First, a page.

‘Daybreak In Udi,’ The Igbo Film That Became the First African Film to Win the OSCARS in 1950

In 1950,  DAY BREAK IN UDI, a feature film shot in Udi in present day Enugu State became the first ever film shot in any African language to win the OSCARS.


Day Break in Udi was shot in Igbo language in 1949 and also featured Igbo characters and actors. The film which was shot in black and white  dwelled on the transitioning time and the clash of European culture and the native Igbo culture revolved around a plan by an emergent educated class to build a “modern” health centre to cater for the health needs of the people of Udi.

The charge for building the maternity home is led by two teachers, Iruka and Dominic played by Fanny Elumeze and Harford Anerobi. The duo haven been educated and exposed to European culture and civilization believe that it is a sign of their new status as leaders and for their community to make progress by establishing a western-type health centre that will bring in new knowledge and healthcare practice different from the indigenous system.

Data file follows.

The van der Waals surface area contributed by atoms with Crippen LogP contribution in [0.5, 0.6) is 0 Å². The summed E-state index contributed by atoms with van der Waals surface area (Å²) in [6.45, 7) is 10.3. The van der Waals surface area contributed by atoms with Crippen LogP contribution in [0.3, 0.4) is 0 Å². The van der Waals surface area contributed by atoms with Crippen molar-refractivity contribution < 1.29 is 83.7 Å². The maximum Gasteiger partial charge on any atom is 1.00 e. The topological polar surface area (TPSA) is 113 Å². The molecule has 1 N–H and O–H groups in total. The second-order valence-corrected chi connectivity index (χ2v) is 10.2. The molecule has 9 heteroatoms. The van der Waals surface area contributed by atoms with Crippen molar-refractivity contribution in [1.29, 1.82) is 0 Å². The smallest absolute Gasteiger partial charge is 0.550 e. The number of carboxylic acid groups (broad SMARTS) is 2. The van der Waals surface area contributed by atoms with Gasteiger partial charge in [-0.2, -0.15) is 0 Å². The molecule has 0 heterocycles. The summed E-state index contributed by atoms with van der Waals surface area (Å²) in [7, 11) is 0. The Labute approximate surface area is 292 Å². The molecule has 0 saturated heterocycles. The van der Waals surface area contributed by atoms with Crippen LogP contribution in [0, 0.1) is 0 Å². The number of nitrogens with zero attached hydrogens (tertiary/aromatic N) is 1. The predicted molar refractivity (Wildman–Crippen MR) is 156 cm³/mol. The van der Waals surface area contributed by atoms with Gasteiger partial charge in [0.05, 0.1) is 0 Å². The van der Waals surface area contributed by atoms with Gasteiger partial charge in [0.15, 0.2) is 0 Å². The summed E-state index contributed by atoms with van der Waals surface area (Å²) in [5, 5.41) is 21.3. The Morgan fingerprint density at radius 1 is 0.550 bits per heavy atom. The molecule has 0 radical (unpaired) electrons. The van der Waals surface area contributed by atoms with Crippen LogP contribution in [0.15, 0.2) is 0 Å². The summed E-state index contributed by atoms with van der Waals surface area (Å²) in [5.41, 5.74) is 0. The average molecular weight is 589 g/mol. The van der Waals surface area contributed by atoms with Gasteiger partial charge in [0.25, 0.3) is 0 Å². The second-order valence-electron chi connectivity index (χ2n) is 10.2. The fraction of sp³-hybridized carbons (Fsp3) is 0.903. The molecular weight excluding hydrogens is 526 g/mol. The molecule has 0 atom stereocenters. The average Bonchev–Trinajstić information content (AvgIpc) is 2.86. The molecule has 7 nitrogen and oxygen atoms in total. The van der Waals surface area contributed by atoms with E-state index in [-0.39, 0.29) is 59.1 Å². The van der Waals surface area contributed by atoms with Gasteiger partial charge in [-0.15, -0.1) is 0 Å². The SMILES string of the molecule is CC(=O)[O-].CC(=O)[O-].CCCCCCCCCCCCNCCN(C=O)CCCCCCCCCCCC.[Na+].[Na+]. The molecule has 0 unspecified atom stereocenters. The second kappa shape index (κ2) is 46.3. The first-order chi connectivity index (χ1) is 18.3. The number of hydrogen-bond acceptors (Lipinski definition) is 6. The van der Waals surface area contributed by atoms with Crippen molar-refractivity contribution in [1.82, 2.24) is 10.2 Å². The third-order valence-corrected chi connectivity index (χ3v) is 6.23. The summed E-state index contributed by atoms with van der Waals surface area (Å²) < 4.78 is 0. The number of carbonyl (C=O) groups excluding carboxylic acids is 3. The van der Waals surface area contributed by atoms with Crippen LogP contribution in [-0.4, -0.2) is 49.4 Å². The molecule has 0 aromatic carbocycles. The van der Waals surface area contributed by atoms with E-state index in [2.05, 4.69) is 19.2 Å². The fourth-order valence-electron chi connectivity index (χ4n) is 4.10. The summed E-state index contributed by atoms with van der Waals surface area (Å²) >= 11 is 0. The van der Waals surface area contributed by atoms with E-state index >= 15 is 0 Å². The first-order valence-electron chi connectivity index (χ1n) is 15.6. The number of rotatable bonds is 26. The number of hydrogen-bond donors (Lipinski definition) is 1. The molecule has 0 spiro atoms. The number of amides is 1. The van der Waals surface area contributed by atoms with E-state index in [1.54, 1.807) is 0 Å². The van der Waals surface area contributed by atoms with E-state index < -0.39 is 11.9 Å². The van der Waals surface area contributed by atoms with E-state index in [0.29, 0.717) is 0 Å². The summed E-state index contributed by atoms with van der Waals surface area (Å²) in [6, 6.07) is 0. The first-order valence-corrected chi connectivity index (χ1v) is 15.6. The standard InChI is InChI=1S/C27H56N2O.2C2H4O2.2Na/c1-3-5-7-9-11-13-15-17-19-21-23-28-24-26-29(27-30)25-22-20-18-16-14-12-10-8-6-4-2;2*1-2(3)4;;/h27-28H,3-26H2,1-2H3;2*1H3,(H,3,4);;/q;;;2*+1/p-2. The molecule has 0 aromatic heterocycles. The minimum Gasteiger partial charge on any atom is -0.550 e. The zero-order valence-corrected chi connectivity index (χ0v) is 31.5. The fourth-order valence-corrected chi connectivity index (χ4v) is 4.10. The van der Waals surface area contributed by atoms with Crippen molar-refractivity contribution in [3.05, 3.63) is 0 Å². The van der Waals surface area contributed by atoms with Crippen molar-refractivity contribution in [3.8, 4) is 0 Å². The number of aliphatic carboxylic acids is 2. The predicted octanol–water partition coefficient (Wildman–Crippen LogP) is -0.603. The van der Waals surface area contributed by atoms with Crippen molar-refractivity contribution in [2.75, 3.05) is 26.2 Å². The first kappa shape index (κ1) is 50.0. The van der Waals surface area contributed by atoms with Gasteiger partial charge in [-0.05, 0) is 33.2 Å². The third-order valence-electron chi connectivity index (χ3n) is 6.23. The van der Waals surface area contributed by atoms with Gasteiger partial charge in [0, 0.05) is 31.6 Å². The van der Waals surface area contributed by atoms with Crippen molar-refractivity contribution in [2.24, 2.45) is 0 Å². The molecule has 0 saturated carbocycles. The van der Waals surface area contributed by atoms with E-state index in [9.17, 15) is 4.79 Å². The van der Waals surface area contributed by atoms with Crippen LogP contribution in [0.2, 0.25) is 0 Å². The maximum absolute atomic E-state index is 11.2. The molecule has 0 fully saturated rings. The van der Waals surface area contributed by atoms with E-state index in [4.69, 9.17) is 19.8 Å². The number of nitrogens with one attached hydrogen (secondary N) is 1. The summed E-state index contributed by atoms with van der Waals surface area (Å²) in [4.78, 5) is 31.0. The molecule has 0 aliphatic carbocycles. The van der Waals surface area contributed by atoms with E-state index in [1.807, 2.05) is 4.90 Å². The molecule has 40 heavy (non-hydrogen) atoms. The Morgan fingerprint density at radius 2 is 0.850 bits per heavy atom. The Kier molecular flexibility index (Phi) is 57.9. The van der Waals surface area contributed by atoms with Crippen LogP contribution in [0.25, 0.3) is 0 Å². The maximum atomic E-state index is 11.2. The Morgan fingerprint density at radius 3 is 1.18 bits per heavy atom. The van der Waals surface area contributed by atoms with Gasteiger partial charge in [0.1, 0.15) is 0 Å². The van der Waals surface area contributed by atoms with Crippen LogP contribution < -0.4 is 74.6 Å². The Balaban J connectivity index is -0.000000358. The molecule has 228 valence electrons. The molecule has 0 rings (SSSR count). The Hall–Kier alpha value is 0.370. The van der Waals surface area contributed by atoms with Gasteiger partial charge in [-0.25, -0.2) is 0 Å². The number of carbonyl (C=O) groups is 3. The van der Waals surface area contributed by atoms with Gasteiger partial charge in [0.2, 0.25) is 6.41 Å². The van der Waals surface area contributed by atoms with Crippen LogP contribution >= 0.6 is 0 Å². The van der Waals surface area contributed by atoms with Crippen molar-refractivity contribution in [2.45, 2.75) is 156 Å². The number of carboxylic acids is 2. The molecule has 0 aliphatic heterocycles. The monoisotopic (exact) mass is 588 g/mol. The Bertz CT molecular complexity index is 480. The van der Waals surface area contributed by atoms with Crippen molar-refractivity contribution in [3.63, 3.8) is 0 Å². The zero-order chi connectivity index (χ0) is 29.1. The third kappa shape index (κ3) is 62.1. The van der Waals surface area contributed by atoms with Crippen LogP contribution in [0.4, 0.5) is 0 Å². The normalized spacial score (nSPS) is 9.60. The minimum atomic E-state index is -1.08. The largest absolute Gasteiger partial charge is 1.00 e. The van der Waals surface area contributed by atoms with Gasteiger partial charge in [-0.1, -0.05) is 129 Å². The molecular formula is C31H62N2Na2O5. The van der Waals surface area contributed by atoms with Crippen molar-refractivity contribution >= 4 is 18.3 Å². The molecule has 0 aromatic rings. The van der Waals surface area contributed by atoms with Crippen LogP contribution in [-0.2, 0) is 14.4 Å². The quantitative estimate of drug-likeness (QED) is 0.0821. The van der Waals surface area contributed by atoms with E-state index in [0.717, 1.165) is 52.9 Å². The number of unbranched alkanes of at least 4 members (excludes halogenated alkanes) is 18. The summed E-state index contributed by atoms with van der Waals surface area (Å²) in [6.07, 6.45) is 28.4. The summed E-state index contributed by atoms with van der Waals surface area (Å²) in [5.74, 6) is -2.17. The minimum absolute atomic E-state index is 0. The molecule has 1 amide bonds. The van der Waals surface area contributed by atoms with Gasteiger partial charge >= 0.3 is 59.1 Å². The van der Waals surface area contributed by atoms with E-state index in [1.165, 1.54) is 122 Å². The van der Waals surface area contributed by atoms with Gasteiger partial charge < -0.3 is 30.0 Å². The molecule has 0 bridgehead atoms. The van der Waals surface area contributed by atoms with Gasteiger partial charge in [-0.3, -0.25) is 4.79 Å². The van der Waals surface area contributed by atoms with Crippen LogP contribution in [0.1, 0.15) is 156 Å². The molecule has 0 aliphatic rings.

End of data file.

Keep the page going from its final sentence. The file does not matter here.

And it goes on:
However, their seeming good intentioned move is vehemently opposed by a man named Eze, played by Josef Amalu, who believed that the new project was an affront on the community, its people and culture.

It is to be noted that the District Officer, E. R Chadwick also starred in the film as the District Officer with his real name. Despite initial opposition to the maternity home by Eze, he was eventually also converted and sat by the side of the District Officer on the day of the opening of the maternity home.

Though the topic of the film has been roundly discussed in various forms including in other genres of Literature.

The moral of this is that the modern quest to win the OSCARS by Nigerian nay African filmmakers and actors may actually be misplaced going by the quest to tell our stories from Euro-American lens view.

Many critics have noted that Nigerian and other African musiccians began to garner Grammy nominations and wins  when their songs became  rooted more in African beats and experiences  instead of trying hard to adapt western-type songs.






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